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Jody Karam named Easton wrestling coach

Jody Karam had a regret.

After resigning from the Liberty wrestling job following the 2018-19 season, Karam suddenly felt the void in his life this past January when he told Liberty athletic director Fred Harris that he made a mistake.

That point was only exacerbated in February as he watched the District 11 dual tournament in Memorial Gymnasium.

Karam, Liberty’s all-time leader with 362 career wins, wanted to be out there on the floor giving guidance, but instead was bound to being a spectator.

Now, he’ll get that opportunity again, as Karam was approved to become the eighth head coach in Easton’s illustrious history after being approved this week.

He takes over a program that finished 7-7 last season and is going through the very public dismissal of fired head coach Jamar Billman.

Karam, who spent 26 years leading the charge at Liberty and three more at Delaware Valley Regional, is plenty prepared to walk into a new situation and lay the groundwork.

“I think any parent wants the best situation for their kids,” said Karam, “and I think once they see what I have planned for the program, they’ll be happy to be a part of this. We all need to be a unified group.”

Karam’s teams were always known for being tough, in great shape and being able to squeeze out the most of every wrestler in the program. Coming back to Easton, his alma mater, Karam understands what it means to be a Red Rover, but may have not understood the magnitude of his appointment.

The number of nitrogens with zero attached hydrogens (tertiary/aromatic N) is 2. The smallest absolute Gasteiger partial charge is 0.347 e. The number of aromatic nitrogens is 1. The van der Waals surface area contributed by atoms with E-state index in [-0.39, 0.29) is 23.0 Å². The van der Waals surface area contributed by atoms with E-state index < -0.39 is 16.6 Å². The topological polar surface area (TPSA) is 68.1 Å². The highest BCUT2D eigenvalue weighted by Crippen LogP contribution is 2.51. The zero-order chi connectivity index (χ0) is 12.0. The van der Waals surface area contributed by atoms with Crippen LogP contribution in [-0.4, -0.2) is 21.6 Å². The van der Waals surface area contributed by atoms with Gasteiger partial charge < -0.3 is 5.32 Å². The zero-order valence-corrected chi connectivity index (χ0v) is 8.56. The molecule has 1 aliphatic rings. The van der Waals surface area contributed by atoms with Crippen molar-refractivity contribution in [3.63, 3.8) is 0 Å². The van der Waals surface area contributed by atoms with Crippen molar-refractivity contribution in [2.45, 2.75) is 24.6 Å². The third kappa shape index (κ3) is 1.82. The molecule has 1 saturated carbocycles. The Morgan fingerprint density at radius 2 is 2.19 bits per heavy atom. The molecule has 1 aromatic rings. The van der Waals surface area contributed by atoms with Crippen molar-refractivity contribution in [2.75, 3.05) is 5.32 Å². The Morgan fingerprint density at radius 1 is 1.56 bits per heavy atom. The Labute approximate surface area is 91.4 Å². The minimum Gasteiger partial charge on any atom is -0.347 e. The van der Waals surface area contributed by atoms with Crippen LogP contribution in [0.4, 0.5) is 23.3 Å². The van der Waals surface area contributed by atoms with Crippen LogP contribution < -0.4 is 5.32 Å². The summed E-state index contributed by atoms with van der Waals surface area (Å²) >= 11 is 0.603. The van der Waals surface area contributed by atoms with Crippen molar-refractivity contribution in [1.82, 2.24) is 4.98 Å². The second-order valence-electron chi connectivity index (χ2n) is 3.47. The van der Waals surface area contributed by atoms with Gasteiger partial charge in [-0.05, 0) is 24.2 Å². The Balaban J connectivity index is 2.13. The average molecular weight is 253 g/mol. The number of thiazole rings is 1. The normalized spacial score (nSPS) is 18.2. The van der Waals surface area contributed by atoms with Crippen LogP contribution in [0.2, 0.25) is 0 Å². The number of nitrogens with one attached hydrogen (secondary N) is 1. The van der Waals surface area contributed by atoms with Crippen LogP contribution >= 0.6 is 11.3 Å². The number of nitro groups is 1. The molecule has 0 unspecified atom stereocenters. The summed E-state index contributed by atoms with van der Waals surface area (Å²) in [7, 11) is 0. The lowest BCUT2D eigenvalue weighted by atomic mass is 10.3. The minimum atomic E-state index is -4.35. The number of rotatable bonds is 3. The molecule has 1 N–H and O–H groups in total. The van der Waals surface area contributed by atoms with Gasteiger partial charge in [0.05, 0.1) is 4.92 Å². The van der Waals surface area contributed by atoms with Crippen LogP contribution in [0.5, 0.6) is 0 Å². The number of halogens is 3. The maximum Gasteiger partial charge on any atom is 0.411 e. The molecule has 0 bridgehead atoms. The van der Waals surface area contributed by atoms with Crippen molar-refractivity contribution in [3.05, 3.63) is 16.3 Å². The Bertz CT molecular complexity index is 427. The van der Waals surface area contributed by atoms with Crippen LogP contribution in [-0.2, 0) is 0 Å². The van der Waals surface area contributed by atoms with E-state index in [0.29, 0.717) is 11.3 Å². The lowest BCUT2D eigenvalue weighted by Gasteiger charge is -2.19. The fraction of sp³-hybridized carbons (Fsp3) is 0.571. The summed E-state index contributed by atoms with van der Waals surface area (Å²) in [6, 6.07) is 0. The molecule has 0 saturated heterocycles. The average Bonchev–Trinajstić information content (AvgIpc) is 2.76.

“It’s crazy right now,” he said. “My phone hasn’t stopped ringing for days. I knew all about Easton’s wrestling tradition and culture from before, but I never knew it was this big.”

The biggest obstacle Karam will be dealing with currently is the coronavirus pandemic, which will be making his job tougher to meet with the team initially and building rapport. He’s also in the process of assembling his staff, which will feature longtime head coach Steve Powell, as a volunteer assistant.

Karam will remain as a teacher at Liberty, as well as a successful real estate agent for Morganelli Properties. Handling those duties, as well as being back in the wrestling room makes his life feel whole again.

“I say my son [Sage] drives 220 mph in a race car and I like to live my life at the same speed,” said Karam. “I like having a lot to do, and waking up every morning with a purpose, but after being out of coaching for a year, I knew this was my purpose in life. This completes me.”